Between 350 and 850 Constantinople emerged as both the greatest city of the Mediterranean world and a monastic centre of unparalleled importance. Drawing upon a wide range of sources, including a rich body of hagiographical evidence, this study documents the historical relationship between the city and its monks during this crucial formative period. Monks and nuns played a key role from the beginning. In 350 their numbers were few, yet their impact on local politics and the church was significant. By 850 their presence was felt everywhere - from the world of the imperial court and church, to the local economy, elite culture, social services and popular piety. This dramatic rise in the influence of local monasticism was the result of its impressive numerical growth over time, and hard-won success in adapting the singular call of the monastic life to the challenges of the great medieval metropolis and imperial capital.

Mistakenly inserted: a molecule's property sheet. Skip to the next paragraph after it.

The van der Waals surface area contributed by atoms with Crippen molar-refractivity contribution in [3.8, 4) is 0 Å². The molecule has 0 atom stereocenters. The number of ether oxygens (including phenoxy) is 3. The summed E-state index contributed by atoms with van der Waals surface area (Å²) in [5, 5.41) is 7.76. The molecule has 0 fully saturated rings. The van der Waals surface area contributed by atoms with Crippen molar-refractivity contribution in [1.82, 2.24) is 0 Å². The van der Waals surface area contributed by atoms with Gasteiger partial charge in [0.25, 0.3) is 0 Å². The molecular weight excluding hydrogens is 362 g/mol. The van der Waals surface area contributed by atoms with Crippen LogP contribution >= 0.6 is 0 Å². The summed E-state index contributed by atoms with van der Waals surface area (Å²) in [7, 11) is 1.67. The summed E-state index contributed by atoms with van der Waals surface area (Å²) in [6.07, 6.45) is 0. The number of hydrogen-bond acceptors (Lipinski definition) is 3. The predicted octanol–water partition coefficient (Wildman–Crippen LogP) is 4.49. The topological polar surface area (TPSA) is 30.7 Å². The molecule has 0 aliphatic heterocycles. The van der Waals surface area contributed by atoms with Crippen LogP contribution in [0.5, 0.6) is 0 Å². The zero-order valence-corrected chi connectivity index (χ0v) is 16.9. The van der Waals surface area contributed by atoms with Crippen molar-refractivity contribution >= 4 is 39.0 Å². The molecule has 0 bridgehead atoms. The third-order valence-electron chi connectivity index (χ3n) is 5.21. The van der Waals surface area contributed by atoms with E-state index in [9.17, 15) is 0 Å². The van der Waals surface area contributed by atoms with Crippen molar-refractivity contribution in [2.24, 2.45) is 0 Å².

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(228mm x 152mm x 35mm)
Cambridge University Press
Publisher: Cambridge University Press
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Author Biography - Peter Hatlie
Peter Hatlie is Visiting Associate Professor and Academic Director at the University of Dallas Rome Program in Italy.